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To add two 3-vectors use either the macro
Gan_Vector3 v3z;
gan_vec3_add_q ( &v3x, &v3y, &v3z ); /* macro */

or the function
v3z = gan_vec3_add_s ( &v3x, &v3y ); /* function call */

See the discussion of ``quick'' and ``slow'' versions of the same operation,
identified by the `..._q` and `..._s` suffices,
in Section 1.1. In this case, the ``slow'' version
`gan_vec3_add_s()` has the overhead of a function call relative
to the ``quick'' version `gan_vec3_add_q()`, so the latter should
be used unless the input vectors are not simple variables (i.e. they might
be elements of arrays), in which case the repeated evaluation required
by the macro version might be slower.
There are also in-place versions of the add operation, which overwrite one
of the input vectors with the result. The macro operations

gan_vec3_add_i1 ( &v3x, &v3y ); /* result in-place in v3x */

and
gan_vec3_add_i2 ( &v3x, &v3y ); /* result in-place in v3y */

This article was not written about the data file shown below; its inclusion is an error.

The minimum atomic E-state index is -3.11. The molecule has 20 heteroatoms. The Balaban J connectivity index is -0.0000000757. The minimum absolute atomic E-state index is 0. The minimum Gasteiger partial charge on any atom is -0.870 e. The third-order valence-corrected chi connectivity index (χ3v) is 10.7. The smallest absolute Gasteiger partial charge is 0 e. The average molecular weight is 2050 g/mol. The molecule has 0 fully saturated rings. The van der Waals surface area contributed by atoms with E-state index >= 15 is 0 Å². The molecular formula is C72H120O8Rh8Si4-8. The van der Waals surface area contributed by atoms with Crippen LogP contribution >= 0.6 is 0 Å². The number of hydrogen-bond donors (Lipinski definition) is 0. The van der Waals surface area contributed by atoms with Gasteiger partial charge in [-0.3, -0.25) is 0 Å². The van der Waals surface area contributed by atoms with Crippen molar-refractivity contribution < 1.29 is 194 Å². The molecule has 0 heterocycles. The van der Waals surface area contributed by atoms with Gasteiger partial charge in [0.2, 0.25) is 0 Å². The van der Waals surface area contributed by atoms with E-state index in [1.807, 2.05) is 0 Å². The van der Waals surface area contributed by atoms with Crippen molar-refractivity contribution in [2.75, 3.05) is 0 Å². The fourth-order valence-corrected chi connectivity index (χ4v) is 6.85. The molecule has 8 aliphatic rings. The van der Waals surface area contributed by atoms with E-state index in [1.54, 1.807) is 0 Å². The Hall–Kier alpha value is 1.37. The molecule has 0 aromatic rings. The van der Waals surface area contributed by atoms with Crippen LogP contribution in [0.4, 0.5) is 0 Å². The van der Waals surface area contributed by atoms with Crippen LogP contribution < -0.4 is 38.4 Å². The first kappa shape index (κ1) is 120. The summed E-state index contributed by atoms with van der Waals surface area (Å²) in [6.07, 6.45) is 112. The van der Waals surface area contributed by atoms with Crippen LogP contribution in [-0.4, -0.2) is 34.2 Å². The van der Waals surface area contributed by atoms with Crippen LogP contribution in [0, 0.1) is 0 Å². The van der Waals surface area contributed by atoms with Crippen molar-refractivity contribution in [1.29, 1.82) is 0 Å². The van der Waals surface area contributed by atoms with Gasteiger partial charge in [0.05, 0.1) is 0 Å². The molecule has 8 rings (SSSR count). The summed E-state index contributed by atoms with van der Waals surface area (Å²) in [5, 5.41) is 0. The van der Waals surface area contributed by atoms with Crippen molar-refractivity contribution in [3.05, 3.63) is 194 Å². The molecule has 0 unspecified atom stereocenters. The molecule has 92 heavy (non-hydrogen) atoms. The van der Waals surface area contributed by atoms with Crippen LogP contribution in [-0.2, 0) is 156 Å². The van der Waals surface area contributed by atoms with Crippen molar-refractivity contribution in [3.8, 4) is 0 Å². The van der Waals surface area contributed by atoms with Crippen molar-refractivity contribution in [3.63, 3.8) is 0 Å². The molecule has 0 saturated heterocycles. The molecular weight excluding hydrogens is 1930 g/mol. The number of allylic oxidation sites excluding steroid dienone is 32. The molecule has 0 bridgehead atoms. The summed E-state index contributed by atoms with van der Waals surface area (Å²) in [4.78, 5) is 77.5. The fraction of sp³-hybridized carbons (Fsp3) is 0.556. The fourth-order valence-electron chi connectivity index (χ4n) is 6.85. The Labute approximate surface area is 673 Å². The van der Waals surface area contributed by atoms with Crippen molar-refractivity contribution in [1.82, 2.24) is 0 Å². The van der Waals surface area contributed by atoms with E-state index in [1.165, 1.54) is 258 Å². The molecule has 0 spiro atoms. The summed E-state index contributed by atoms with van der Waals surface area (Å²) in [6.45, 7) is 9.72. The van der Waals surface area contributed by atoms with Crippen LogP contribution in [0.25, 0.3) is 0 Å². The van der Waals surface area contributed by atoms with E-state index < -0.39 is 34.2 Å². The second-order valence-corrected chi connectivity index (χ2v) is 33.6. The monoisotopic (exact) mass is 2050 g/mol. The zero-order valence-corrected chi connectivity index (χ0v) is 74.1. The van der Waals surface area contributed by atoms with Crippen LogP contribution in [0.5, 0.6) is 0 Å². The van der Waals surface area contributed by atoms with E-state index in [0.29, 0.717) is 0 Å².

produce the same result but overwrite respectively the first `v3x`
and the second `v3y` argument with the result. There is also a
more explicit macro
gan_vec3_increment ( &v3x, &v3y ); /* result in-place in v3x */

which increments `v3x` by `v3y`, i.e. identical to
`gan_vec3_add_i1()`. Note that if one of the input arguments is
a non-trivial expression, and the result is being overwritten on the other,
use the function `gan_vec3_add_s()`, as in
Gan_Vector3 av3x[100];
/* ... fill av3x array ... */
v3x = gan_vec3_add_s ( &v3x, &av3x[33] );

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2006-03-17